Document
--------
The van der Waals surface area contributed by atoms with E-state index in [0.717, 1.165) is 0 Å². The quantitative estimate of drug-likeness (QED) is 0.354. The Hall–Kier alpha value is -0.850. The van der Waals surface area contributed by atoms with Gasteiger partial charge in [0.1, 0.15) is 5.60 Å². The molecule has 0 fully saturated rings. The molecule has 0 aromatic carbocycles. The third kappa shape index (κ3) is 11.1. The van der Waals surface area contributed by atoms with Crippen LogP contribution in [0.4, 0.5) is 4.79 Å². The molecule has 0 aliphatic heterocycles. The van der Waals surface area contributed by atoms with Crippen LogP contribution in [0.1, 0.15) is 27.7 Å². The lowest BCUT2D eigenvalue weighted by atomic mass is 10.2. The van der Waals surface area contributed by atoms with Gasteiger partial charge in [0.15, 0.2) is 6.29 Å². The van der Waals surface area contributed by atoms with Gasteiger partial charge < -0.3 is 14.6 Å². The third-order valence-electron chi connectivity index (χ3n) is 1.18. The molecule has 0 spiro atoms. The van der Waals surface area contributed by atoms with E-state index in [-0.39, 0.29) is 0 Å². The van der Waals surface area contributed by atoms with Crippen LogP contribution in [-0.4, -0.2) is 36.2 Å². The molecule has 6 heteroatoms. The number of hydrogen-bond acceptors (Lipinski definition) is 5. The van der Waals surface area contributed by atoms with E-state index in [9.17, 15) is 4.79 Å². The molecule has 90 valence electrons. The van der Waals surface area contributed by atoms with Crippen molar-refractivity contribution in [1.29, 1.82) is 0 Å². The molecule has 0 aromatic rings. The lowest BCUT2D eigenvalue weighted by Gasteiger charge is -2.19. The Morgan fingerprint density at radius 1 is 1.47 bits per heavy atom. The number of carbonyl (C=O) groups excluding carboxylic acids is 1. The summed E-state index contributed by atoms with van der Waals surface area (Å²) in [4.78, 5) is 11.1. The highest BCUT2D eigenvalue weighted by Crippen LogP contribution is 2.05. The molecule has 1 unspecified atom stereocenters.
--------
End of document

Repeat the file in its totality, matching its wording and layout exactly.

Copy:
The van der Waals surface area contributed by atoms with E-state index in [0.717, 1.165) is 0 Å². The quantitative estimate of drug-likeness (QED) is 0.354. The Hall–Kier alpha value is -0.850. The van der Waals surface area contributed by atoms with Gasteiger partial charge in [0.1, 0.15) is 5.60 Å². The molecule has 0 fully saturated rings. The molecule has 0 aromatic carbocycles. The third kappa shape index (κ3) is 11.1. The van der Waals surface area contributed by atoms with Crippen LogP contribution in [0.4, 0.5) is 4.79 Å². The molecule has 0 aliphatic heterocycles. The van der Waals surface area contributed by atoms with Crippen LogP contribution in [0.1, 0.15) is 27.7 Å². The lowest BCUT2D eigenvalue weighted by atomic mass is 10.2. The van der Waals surface area contributed by atoms with Gasteiger partial charge in [0.15, 0.2) is 6.29 Å². The van der Waals surface area contributed by atoms with Gasteiger partial charge < -0.3 is 14.6 Å². The third-order valence-electron chi connectivity index (χ3n) is 1.18. The molecule has 0 spiro atoms. The van der Waals surface area contributed by atoms with E-state index in [-0.39, 0.29) is 0 Å². The van der Waals surface area contributed by atoms with Crippen LogP contribution in [-0.4, -0.2) is 36.2 Å². The molecule has 6 heteroatoms. The number of hydrogen-bond acceptors (Lipinski definition) is 5. The van der Waals surface area contributed by atoms with E-state index in [9.17, 15) is 4.79 Å². The molecule has 90 valence electrons. The van der Waals surface area contributed by atoms with Crippen molar-refractivity contribution in [1.29, 1.82) is 0 Å². The molecule has 0 aromatic rings. The lowest BCUT2D eigenvalue weighted by Gasteiger charge is -2.19. The Morgan fingerprint density at radius 1 is 1.47 bits per heavy atom. The number of carbonyl (C=O) groups excluding carboxylic acids is 1. The summed E-state index contributed by atoms with van der Waals surface area (Å²) in [4.78, 5) is 11.1. The highest BCUT2D eigenvalue weighted by Crippen LogP contribution is 2.05. The molecule has 1 unspecified atom stereocenters.